Scoping the Project
Knowing your app’s compatibility requirements and customization characteristics gives you some idea of the path to take. Use the following checklists to fill in more details and to scope the project.
Things Every App Must Do
Update the app icon.
In iOS 7, app icons for high-resolution iPhone and iPod touch are 120 x 120 pixels; for high-resolution iPad, app icons are 152 x 152 pixels. (To learn more about all icon sizes, see Icon and Image Sizes.)
Note that iOS 7 doesn’t apply shine or a drop shadow to the app icon. And, although iOS 7 still applies a mask that rounds the corners of an app icon, it uses a different corner radius than earlier versions of iOS.
Update the launch image to include the status bar area if it doesn’t already do so.
Support Retina display and iPhone 5 in all your artwork and designs, if you’re not already doing so.
Things Every App Should Do
Make sure that app content is discernible through translucent UI elements—such as bars and keyboards—and the transparent status bar. In iOS 7, view controllers use full-screen layout (to learn more, see Using View Controllers).
Redesign custom bar button icons. In iOS 7, bar button icons are lighter in weight and have a different style. For some design guidance, see Bar Button Icons.
Prepare for borderless buttons by reassessing the utility of button background images and bezels in your layout.
Examine your app for hard-coded UI values—such as sizes and positions—and replace them with those you derive dynamically from system-provided values. Use Auto Layout to help your app respond when layout changes are required. (If you’re new to Auto Layout, learn about it by reading Auto Layout Guide.)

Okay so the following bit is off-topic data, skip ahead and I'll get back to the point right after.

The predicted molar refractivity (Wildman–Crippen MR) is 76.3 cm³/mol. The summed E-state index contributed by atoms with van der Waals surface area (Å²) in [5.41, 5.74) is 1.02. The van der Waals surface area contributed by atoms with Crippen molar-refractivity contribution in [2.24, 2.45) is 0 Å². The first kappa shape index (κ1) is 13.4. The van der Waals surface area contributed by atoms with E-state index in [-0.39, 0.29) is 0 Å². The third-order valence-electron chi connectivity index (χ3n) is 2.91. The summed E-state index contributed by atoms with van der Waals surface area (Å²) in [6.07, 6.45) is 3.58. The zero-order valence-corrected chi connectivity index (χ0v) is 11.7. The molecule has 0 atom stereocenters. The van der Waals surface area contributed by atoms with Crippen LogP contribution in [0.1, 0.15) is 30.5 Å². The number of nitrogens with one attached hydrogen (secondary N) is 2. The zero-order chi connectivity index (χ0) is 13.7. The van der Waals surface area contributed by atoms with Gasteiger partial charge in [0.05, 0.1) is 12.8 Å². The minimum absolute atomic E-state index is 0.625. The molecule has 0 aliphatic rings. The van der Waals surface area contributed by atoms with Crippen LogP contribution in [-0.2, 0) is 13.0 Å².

Examine your app for places where the metrics and style changes of UIKit controls and views affect the layout and appearance. For example, switches are wider, grouped tables are no longer inset, and progress views are thinner. For more information on specific UI elements, see Bars and Bar Buttons, Content Views, Controls, and Temporary Views.
Adopt Dynamic Type. In iOS 7, users can adjust the text size they see in apps. When you adopt Dynamic Type, you get text that responds appropriately to user-specified size changes. For more information, see Using Fonts.
Expect users to swipe up from the bottom of the screen to reveal Control Center. If iOS determines that a touch that begins at the bottom of the screen should reveal Control Center, it doesn’t deliver the gesture to the currently running app. If iOS determines that the touch should not reveal Control Center, the touch may be slightly delayed before it reaches the app.
Revisit the use of drop shadows, gradients, and bezels. Because the iOS 7 aesthetic is smooth and layered—with much less emphasis on using visual effects to make UI elements look physical—you may want to rethink these effects.
If necessary, update your app to best practices for iOS 6—such as Auto Layout and storyboards—and ensure that the app doesn’t use deprecated APIs.
Now that you have a better idea of the types of things you need to do, learn more about changes in view controllers, tinting, and fonts by reading Appearance and Behavior.
If You Must Continue to Support iOS 6
If you must support both iOS 6 and iOS 7, you can detect which OS version the app is running in and load the appropriate resources. For more information, see Supporting iOS 6.